The Other Pinot

For me, one of the most exciting aspects of launching My Wine Canada has been discovering new Canadian wineries and sampling their unique wines.

I recently had a chance to try the 2012 Pinot Meunier from Thornhaven Estates Winery in the Okanagan Valley, BC. A grape I knew little about, Pinot Meunier is one of the three main varietals traditionally found in Champagne, where the spotlight tends to shine on Chardonnay and Pinot Noir. In fact, when Pinot Meunier does make the headlines, it’s most often to draw attention to the fact that it never makes the headlines. As Eric Asimov mentioned in the NY times a while ago, “… Pinot Meunier is often a humble afterthought, if it’s given any thought at all.”  Keep in mind this is a grape that represents over 40% of all plantings in the Champagne region of France!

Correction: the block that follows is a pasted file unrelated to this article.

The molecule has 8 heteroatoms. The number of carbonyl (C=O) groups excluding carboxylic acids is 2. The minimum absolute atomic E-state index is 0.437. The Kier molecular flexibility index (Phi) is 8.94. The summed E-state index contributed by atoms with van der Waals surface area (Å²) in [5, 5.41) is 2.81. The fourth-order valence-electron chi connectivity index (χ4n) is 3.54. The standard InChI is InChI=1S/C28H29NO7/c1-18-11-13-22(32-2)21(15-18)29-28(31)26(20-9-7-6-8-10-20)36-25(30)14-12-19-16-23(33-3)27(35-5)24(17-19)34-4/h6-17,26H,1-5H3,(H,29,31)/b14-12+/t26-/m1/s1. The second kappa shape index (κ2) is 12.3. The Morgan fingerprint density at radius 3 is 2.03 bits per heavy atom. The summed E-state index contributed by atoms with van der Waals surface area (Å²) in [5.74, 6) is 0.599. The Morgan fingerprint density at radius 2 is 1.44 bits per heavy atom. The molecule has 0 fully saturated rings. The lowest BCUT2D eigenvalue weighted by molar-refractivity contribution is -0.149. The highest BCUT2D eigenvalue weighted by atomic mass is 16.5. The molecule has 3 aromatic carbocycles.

Pinot Meunier is a cool climate black grape that produces lighter coloured wines than Pinot Noir, but with slightly higher acid levels. It is instrumental in adding body and richness to Champagne and is known to bud late and ripen early. As a single variety still wine, it is most popular in Germany where it ranks third in terms of production after France and the United States.

Thornhaven’s Pinot Meunier is a great find. A semi-opaque but vibrant ruby in colour, with aromas of butterscotch and fresh ripe fruit, it smells wonderful and luscious. The wine is fruit-forward and tempered nicely with a graceful balance of acidity and soft tannins. You’re left with a wonderful wine to pair with spicy meat dishes or to enjoy on its own.

Champagne producers usually prefer to tout the noble varieties, though I can’t help but think of Pinot Meunier as the Cinderella grape, doing a lot of the grunt work behind the scenes and waiting for her chance to shine.

Fortunately, “shine” is exactly what happens under Thornhaven’s care.

Let us know what you think!
Back to Top